Inspired by the Japanese art of kirigami, researchers at the University of Michigan have created a lattice-like cell that can stretch like an accordion, allowing it to tilt along the sun’s trajectory and capture more energy. They detail the idea in a paper published Tuesday in the journal Nature Communications.
The study tackles a basic problem with solar arrays: The sun moves; panels typically don’t. That means energy is lost as the sun changes position, unless panels are mounted on mechanized bases that can tilt to follow the light throughout the day. Tracking systems can be expensive, and “there’s no way to do it on rooftops,” notes co-author Max Shtein, a University of Michigan engineer who teamed with artist Matt Shlian to hatch the design.
The kirigami cells are made of flexible, thin-film gallium arsenide strips that have been cut in a simple, two-dimensional pattern. When the cells are stretched, the pattern pops out and allows them to become three-dimensional, tracking the sun over a radius of about 120 degrees. The idea joins several others aimed at making solar more efficient and widespread, from transparent cells that could be used on windows to sticky ones that could be planted anywhere.
The patterned film can collect 30 percent more solar energy than conventional cells would, according to Shtein, but there’s a tradeoff: Panels would need to be about twice as big. “You’re stretching the solar cell, so you have to have room to stretch it into,” he says.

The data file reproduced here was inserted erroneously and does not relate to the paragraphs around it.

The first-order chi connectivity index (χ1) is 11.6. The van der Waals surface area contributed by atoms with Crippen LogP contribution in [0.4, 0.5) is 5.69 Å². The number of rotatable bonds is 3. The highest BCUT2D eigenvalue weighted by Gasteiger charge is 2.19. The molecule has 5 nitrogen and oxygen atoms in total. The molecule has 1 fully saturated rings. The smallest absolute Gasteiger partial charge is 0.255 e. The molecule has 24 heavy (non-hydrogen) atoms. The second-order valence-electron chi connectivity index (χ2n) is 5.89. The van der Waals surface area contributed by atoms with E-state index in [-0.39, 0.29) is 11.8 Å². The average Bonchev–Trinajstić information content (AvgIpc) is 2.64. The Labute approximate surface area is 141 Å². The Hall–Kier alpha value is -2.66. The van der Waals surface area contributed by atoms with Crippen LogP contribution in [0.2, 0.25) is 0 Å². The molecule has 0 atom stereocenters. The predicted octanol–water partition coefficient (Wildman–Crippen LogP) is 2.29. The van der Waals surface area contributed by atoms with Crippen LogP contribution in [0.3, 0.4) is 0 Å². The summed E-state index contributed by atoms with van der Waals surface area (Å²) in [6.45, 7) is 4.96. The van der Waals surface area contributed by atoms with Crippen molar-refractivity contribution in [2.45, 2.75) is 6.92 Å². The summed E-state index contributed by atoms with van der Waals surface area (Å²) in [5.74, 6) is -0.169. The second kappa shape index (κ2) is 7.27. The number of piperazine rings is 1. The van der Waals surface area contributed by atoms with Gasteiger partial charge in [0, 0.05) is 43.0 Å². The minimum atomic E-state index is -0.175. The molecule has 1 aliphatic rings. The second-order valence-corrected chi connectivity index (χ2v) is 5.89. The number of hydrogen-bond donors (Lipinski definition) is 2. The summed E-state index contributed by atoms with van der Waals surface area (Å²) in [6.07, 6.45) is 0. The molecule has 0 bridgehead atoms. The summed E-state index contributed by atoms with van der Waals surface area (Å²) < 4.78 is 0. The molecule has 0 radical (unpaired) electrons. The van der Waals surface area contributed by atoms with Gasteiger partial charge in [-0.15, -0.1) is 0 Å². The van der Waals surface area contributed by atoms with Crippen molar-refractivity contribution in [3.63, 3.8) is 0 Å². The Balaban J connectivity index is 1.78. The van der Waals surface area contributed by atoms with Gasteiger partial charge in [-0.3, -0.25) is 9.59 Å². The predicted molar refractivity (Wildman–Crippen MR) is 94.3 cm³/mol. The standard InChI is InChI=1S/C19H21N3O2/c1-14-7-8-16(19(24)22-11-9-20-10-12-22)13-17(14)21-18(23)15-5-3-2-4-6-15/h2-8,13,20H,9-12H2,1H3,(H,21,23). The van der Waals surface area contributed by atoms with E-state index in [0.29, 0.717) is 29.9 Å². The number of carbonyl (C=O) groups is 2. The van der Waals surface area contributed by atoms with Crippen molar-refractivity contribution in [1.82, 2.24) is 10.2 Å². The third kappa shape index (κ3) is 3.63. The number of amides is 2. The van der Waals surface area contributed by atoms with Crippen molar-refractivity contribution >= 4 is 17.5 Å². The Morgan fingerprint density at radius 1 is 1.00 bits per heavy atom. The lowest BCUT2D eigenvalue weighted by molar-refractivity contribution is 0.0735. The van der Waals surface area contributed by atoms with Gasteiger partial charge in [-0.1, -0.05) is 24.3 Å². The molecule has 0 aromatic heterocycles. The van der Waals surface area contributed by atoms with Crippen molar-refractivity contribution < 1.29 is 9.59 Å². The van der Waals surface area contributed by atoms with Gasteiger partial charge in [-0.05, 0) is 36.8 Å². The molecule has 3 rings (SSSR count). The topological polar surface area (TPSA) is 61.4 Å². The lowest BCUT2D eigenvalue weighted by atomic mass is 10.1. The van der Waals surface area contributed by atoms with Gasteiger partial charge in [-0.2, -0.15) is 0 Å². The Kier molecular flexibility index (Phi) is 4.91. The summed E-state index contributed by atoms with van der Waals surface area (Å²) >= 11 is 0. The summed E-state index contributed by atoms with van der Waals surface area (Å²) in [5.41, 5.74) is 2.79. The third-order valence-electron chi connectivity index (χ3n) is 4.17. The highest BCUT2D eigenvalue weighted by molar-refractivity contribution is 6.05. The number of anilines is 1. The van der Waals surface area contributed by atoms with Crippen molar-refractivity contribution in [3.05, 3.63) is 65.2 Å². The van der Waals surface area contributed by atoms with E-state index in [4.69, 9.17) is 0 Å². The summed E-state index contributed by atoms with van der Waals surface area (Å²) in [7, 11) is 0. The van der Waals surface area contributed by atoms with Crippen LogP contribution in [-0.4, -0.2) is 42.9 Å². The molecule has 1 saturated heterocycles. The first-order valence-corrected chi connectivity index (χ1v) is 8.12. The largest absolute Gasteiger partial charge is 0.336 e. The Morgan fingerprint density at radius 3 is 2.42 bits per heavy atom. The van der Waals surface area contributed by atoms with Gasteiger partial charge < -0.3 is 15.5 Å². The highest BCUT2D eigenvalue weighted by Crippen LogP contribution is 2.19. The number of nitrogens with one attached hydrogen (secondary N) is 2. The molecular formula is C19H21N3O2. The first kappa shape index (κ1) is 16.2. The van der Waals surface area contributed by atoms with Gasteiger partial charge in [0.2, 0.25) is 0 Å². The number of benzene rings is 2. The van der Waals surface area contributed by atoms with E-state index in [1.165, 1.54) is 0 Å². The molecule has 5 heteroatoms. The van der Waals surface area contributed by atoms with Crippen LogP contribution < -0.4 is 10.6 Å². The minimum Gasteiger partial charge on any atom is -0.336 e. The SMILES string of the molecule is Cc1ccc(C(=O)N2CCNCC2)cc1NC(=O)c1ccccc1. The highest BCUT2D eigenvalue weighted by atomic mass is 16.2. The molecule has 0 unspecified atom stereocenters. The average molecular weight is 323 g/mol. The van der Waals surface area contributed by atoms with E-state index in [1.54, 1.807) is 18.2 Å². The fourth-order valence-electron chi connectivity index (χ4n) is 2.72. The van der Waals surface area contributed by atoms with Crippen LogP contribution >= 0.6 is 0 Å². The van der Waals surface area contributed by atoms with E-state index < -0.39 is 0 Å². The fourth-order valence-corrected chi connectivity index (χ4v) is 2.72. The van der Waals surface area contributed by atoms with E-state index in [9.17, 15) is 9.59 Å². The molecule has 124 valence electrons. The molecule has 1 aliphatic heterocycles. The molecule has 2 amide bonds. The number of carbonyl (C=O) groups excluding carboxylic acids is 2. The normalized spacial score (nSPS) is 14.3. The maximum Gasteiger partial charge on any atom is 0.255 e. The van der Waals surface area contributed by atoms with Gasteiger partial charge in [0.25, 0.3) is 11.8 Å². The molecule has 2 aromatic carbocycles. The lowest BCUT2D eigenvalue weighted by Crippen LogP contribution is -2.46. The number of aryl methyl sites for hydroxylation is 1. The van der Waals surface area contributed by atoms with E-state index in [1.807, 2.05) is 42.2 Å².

He worked with an artist who could cut more intricate designs—why did they go with something so basic?
“We did try a lot of patterns, and it turned out that this simple pattern was actually one of the best,” Shtein says. “It has this property where it kind of moves out of its own way and prevents shadowing.”
On the surface, the kirigami panels wouldn’t look any different from conventional ones. The stretchy parts would be sandwiched between two surfaces, like a triple-paned window.
Keith Emery, a scientist who evaluates solar panel designs and efficiency for the National Renewable Energy Laboratory, calls the concept “exotic,” “clever,” and “one of the strangest ones I’ve ever seen.”
Shtein says that it takes very little energy to stretch the panels, so the motors don’t have to be big, but he acknowledges that there is a lot more work to be done before the cut-cell design is ready for the real world. The cell tested in the lab was about the size of half a dollar bill, he says, so the next step would be to test the concept at larger scales.
The idea has the potential to make rooftop solar much more efficient, but in the near term, Shtein says it would be more feasible for smaller aerospace applications. For example, sun tracking would be important for powering a moving object (say, a satellite.)